“Significant resources have to be invested in identifying potential impurities that are likely to be carried over into the drug substance,” Qiu explains. “Chemical purifications and spiking studies have to be conducted to understand the fate of potential GTIs or to reduce the levels of such impurities. If genotoxicity is confirmed, purification and control have to be continued during late development stages and beyond.”

Impurity fate mapping, or spike-and-purge testing, to track impurity levels is usually done using quantitative analytical methods, explains Alireza S. Kord, director of analytical sciences at GlaxoSmithKline’s King of Prussia, Pa., R&D site. “If you can show exactly what the level was, it demonstrates the power of your purging much better,” he says. The data collected also serve as a reference if process changes are made.

In some circumstances, analytical scientists will have seen an impurity before, and the work will go quickly, Kord says. When that’s not the case, it’s good to have a planned approach. Kord and colleagues laid out their systematic approach for method development in a recent publication (Org. Process. Res. Dev. 2010, 14, 977).

Technology advances have significantly improved pharmaceutical companies’ ability to analyze trace-level impurities. The most sophisticated methods come into play in the early stages of clinical development.

“We can use liquid chromatography combined with mass spectrometry or with nuclear magnetic resonance spectrometry,” Kord says about detection in the R&D setting. LC/MS, LC/NMR, and other such combined technologies, often costing $1 million or more per instrument, are operated by trained scientists. “These methodologies are meaningless, however, for people in manufacturing,” Kord adds.

During production, quality-control analysis typically involves simple dissolve-and-shoot sample preparation in conjunction with high-performance LC and ultraviolet detection or with gas chromatography and flame ionization detection. Knowing that a GTI is effectively purged by the end of the process allows a specification limit to be set at the point where the impurity initially appears. Because the control level is relatively high at this upstream point, it alleviates the need for sophisticated testing. As a result, simpler methods can be used, often to get yes-or-no answers about whether specification limits are met.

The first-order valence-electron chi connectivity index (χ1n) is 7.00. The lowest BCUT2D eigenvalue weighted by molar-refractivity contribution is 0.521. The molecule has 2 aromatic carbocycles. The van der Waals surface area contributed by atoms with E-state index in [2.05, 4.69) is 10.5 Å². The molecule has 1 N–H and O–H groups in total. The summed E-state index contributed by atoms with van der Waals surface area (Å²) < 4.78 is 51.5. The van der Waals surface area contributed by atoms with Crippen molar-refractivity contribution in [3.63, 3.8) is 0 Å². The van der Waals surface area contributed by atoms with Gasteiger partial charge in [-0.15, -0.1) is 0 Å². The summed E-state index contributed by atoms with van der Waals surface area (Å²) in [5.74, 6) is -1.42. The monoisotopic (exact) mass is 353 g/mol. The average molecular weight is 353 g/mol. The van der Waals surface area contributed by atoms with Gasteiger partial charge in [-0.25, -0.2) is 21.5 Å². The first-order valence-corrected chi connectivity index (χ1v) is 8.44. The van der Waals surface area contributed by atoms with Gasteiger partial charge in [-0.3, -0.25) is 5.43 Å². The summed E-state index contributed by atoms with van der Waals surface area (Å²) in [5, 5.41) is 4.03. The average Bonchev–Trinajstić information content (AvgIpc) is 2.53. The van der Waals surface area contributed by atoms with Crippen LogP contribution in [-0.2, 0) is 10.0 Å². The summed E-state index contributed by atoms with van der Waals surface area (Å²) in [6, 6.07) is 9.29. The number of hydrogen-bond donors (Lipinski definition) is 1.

Once a robust control strategy is developed and validated, it must be transferred to a company’s manufacturing operations or to an external contractor. “We always keep in mind the capabilities of our partners,” Lilly’s Robbins says. “While we are developing an analytical method, we will use the most sophisticated techniques we can to provide information quickly for our process chemists.

“But knowing, for example, that our third party doesn’t have MS/MS capability, we’ll evaluate that method on an instrument similar to what they have to demonstrate that it is feasible for them to use,” he says. The level of expertise and analytical capabilities will differ among contract manufacturing organizations.

Alternative analytical techniques for more sensitive and specific detection, along with more sophisticated sample handling, may be needed as part of the overall analytical strategy for controlling GTIs. “Although it may not be desirable, if there is no practicable alternative, techniques such as LC/MS can be and have been successfully transferred to manufacturing operations,” Qiu adds.

Because of the variety of pharmaceutical impurities, even the sophisticated techniques can have detection selectivity issues. To achieve a balance between efficiency and practicality, Boehringer Ingelheim has employed multiple approaches for compound-specific analysis, according to Qiu. Alternative techniques have included HPLC with charged aerosol, chemiluminescent, or fluorescence detection. These techniques can be used in conjunction with chemical derivatization and solid-/liquid-phase extraction to further enhance sensitivity or selectivity, he adds.

FDA officials have acknowledged in articles that the proposed limits on impurities are not without their corresponding analytical challenges. In many cases, multiple impurities may have to be controlled. When these are structurally similar and have the same toxicological mechanisms and potency, GTI guidelines indicate they are to be handled as a group and subject to a single TTC limit as though they were a single compound.

In practice, this could mean having to control the individual GTIs that make up the group at below part-per-million levels. This requirement can push the limits of analytical capabilities and create significant extra work for analytical chemists, Kord says. “To some degree, but not all the time, handling GTIs pushes current technology. So far it is manageable, but it is not always easy.”